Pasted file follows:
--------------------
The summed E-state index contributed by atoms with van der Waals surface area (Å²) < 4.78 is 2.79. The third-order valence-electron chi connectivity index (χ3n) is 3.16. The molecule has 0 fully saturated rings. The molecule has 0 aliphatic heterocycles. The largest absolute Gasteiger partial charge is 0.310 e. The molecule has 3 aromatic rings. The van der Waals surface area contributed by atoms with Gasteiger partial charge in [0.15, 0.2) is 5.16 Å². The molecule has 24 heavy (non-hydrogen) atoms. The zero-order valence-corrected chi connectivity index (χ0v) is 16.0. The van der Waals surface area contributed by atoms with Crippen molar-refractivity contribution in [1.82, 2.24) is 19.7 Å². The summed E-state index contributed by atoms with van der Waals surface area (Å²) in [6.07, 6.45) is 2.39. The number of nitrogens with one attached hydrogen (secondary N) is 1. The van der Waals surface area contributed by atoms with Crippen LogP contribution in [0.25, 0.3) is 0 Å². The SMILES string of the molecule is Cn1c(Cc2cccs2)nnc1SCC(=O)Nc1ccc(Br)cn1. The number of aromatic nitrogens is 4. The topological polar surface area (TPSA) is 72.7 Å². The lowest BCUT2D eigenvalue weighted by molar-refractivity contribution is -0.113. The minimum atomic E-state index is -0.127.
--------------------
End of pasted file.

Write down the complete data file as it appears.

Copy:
The summed E-state index contributed by atoms with van der Waals surface area (Å²) < 4.78 is 2.79. The third-order valence-electron chi connectivity index (χ3n) is 3.16. The molecule has 0 fully saturated rings. The molecule has 0 aliphatic heterocycles. The largest absolute Gasteiger partial charge is 0.310 e. The molecule has 3 aromatic rings. The van der Waals surface area contributed by atoms with Gasteiger partial charge in [0.15, 0.2) is 5.16 Å². The molecule has 24 heavy (non-hydrogen) atoms. The zero-order valence-corrected chi connectivity index (χ0v) is 16.0. The van der Waals surface area contributed by atoms with Crippen molar-refractivity contribution in [1.82, 2.24) is 19.7 Å². The summed E-state index contributed by atoms with van der Waals surface area (Å²) in [6.07, 6.45) is 2.39. The number of nitrogens with one attached hydrogen (secondary N) is 1. The van der Waals surface area contributed by atoms with Crippen LogP contribution in [0.25, 0.3) is 0 Å². The SMILES string of the molecule is Cn1c(Cc2cccs2)nnc1SCC(=O)Nc1ccc(Br)cn1. The number of aromatic nitrogens is 4. The topological polar surface area (TPSA) is 72.7 Å². The lowest BCUT2D eigenvalue weighted by molar-refractivity contribution is -0.113. The minimum atomic E-state index is -0.127.